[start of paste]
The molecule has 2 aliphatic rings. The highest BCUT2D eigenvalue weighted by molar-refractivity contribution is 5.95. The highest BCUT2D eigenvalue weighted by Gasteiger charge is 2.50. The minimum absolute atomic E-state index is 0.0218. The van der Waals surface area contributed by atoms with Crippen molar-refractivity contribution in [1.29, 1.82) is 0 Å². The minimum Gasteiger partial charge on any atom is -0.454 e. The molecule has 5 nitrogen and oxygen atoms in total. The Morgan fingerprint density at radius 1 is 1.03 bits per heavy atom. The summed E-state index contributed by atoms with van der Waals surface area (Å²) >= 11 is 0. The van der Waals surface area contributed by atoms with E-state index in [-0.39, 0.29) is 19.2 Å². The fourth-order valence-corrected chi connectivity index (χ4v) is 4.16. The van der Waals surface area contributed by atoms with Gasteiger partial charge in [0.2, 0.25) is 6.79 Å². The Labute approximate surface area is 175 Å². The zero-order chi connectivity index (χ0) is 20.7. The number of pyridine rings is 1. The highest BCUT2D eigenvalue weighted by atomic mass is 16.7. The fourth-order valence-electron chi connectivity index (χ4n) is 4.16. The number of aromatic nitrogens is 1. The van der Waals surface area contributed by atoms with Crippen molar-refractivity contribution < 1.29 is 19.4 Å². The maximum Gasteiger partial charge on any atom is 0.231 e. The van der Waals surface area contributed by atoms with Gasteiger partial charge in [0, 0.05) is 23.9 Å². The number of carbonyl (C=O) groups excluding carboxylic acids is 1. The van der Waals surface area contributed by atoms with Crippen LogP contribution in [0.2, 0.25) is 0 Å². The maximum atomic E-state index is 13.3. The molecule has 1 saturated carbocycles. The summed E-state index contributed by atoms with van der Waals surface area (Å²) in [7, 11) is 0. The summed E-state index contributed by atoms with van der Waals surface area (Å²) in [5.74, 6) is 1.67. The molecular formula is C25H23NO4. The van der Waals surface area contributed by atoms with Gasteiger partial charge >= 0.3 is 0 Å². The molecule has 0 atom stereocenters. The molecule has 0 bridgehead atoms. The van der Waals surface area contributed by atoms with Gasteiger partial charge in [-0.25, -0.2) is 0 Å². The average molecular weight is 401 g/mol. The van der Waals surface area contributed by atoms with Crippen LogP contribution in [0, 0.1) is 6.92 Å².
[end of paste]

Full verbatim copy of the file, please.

The molecule has 2 aliphatic rings. The highest BCUT2D eigenvalue weighted by molar-refractivity contribution is 5.95. The highest BCUT2D eigenvalue weighted by Gasteiger charge is 2.50. The minimum absolute atomic E-state index is 0.0218. The van der Waals surface area contributed by atoms with Crippen molar-refractivity contribution in [1.29, 1.82) is 0 Å². The minimum Gasteiger partial charge on any atom is -0.454 e. The molecule has 5 nitrogen and oxygen atoms in total. The Morgan fingerprint density at radius 1 is 1.03 bits per heavy atom. The summed E-state index contributed by atoms with van der Waals surface area (Å²) >= 11 is 0. The van der Waals surface area contributed by atoms with E-state index in [-0.39, 0.29) is 19.2 Å². The fourth-order valence-corrected chi connectivity index (χ4v) is 4.16. The van der Waals surface area contributed by atoms with Gasteiger partial charge in [0.2, 0.25) is 6.79 Å². The Labute approximate surface area is 175 Å². The zero-order chi connectivity index (χ0) is 20.7. The number of pyridine rings is 1. The highest BCUT2D eigenvalue weighted by atomic mass is 16.7. The fourth-order valence-electron chi connectivity index (χ4n) is 4.16. The number of aromatic nitrogens is 1. The van der Waals surface area contributed by atoms with Crippen molar-refractivity contribution < 1.29 is 19.4 Å². The maximum Gasteiger partial charge on any atom is 0.231 e. The van der Waals surface area contributed by atoms with Gasteiger partial charge in [0, 0.05) is 23.9 Å². The number of carbonyl (C=O) groups excluding carboxylic acids is 1. The van der Waals surface area contributed by atoms with Crippen LogP contribution in [0.2, 0.25) is 0 Å². The maximum atomic E-state index is 13.3. The molecule has 1 saturated carbocycles. The summed E-state index contributed by atoms with van der Waals surface area (Å²) in [7, 11) is 0. The summed E-state index contributed by atoms with van der Waals surface area (Å²) in [5.74, 6) is 1.67. The molecular formula is C25H23NO4. The van der Waals surface area contributed by atoms with Gasteiger partial charge >= 0.3 is 0 Å². The molecule has 0 atom stereocenters. The molecule has 0 bridgehead atoms. The van der Waals surface area contributed by atoms with Gasteiger partial charge in [-0.25, -0.2) is 0 Å². The average molecular weight is 401 g/mol. The van der Waals surface area contributed by atoms with Crippen LogP contribution in [0, 0.1) is 6.92 Å².